Posts Categorized: Corporate Identity

10 Beautiful Projects for Packaging Design Inspiration

Posted by & filed under Brand Marketing, Corporate Identity, Typography.

Have you received your copy of Print’s 2015 Regional Design Annual? Surely I don’t have to remind you that it’s the design industry’s most well-respected and sought-after annual? In it, you’ll find 348 of the best American designs of the year, including the beautiful packaging designs you’ll see here courtesy of HOW Magazine:

Brooks Dry Cider




Hall, Oakland, CA; Tosh Hall (creative director/art director/designer/writer), Luke Dixon (illustrator), Mathew Coluccio, Andy Baron (photographers); Brooks Bennett (client)

Gershwin CD


Starbucks Global Creative Studio, Seattle; Mike Peck, Jeffrey Fields (creative directors), Jon Cannell (art director), Dana Deininger (designer), Steven Stolder (writer); Starbucks Coffee Company (client)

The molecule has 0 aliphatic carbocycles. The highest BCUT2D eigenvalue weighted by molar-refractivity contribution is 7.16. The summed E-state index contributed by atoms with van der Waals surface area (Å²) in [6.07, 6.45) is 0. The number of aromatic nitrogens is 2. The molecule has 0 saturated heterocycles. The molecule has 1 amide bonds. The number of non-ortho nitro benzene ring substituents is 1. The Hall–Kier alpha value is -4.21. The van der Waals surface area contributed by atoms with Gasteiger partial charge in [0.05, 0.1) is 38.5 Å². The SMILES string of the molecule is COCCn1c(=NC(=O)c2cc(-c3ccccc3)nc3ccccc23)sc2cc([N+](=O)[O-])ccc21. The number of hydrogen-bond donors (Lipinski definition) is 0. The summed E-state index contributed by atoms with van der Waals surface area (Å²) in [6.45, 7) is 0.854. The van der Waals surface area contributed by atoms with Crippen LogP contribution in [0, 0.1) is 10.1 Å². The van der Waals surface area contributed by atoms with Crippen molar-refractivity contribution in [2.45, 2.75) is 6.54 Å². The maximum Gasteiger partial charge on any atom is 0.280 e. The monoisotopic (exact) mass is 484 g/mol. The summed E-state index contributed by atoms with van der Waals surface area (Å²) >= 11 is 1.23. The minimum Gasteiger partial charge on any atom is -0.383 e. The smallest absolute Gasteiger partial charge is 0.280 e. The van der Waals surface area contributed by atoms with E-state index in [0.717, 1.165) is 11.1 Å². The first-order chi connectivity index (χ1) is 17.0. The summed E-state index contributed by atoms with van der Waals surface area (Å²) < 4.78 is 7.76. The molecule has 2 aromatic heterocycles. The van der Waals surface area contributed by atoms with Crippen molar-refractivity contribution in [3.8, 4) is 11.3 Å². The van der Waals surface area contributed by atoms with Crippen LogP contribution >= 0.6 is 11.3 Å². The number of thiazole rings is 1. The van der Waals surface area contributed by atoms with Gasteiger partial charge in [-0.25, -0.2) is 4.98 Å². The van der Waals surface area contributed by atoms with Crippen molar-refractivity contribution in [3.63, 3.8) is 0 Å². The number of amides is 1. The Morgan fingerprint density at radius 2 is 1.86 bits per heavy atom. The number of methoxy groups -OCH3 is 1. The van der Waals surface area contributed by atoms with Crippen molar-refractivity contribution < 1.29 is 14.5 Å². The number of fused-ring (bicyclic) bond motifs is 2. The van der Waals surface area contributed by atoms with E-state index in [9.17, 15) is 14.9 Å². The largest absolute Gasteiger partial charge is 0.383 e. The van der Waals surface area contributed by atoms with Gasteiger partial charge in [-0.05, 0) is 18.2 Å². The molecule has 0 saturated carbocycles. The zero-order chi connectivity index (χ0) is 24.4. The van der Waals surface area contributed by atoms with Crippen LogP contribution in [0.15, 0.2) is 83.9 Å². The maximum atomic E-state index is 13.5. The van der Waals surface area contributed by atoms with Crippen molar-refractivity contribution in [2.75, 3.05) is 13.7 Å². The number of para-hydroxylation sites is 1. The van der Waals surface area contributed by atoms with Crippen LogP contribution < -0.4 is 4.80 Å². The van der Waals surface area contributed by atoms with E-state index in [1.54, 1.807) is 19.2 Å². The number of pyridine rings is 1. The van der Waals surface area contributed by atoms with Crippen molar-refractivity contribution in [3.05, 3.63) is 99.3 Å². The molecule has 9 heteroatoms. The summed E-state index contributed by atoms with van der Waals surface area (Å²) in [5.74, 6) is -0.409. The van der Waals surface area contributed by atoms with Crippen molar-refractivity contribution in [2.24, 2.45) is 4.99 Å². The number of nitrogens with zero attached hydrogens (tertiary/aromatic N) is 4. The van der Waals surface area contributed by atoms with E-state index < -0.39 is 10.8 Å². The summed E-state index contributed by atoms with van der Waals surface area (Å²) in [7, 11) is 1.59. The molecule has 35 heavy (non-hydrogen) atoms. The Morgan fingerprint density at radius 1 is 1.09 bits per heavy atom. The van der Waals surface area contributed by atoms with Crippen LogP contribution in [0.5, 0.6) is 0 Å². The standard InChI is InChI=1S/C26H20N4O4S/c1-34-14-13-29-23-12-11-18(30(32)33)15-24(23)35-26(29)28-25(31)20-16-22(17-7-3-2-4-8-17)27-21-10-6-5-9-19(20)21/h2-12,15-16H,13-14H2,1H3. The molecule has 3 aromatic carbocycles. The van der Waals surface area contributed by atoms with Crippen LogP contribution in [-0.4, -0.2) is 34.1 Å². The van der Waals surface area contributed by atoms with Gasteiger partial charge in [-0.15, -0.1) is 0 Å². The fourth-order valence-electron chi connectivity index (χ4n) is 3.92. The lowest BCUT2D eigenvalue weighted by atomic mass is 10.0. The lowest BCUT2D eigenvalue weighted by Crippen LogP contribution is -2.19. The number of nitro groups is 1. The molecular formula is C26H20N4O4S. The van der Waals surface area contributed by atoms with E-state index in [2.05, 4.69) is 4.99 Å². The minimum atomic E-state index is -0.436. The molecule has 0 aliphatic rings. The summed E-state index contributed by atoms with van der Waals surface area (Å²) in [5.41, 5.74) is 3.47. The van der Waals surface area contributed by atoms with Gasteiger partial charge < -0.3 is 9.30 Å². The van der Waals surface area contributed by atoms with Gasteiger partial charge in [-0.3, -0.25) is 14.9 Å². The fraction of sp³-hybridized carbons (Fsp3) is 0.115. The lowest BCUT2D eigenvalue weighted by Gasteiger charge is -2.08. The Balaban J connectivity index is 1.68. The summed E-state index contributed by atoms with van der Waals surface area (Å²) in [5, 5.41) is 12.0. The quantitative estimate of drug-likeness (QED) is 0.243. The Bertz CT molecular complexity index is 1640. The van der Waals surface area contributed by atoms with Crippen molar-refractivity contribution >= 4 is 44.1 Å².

Krave Jerky for Whole Foods


Hatch Design, San Francisco; Joel Templin, Katie Jain (creative directors/art directors), Will Ecke, Eszter Clark, Javier Garcia (designers), Sarah Remington (photographer), Lisa Pemrick (writer); Krave Jerky (client)

Swell Cold Brew Bottle



pprwrk studio, Kapolei, HI; Mark Caneso (creative director/art director/designer); Swell Cold Co-op (client)

Frisco City Grainworks Packaging System



RBMM, Dallas; Jeff Barfoot (creative director), Garrett Owen (art director/designer); Frisco City Grainworks (client)

Xylobags Packaging


70kft, Dallas; Stefan Reddick (creative director/designer), Michael Feavel (art director/designer); Xylobags (client)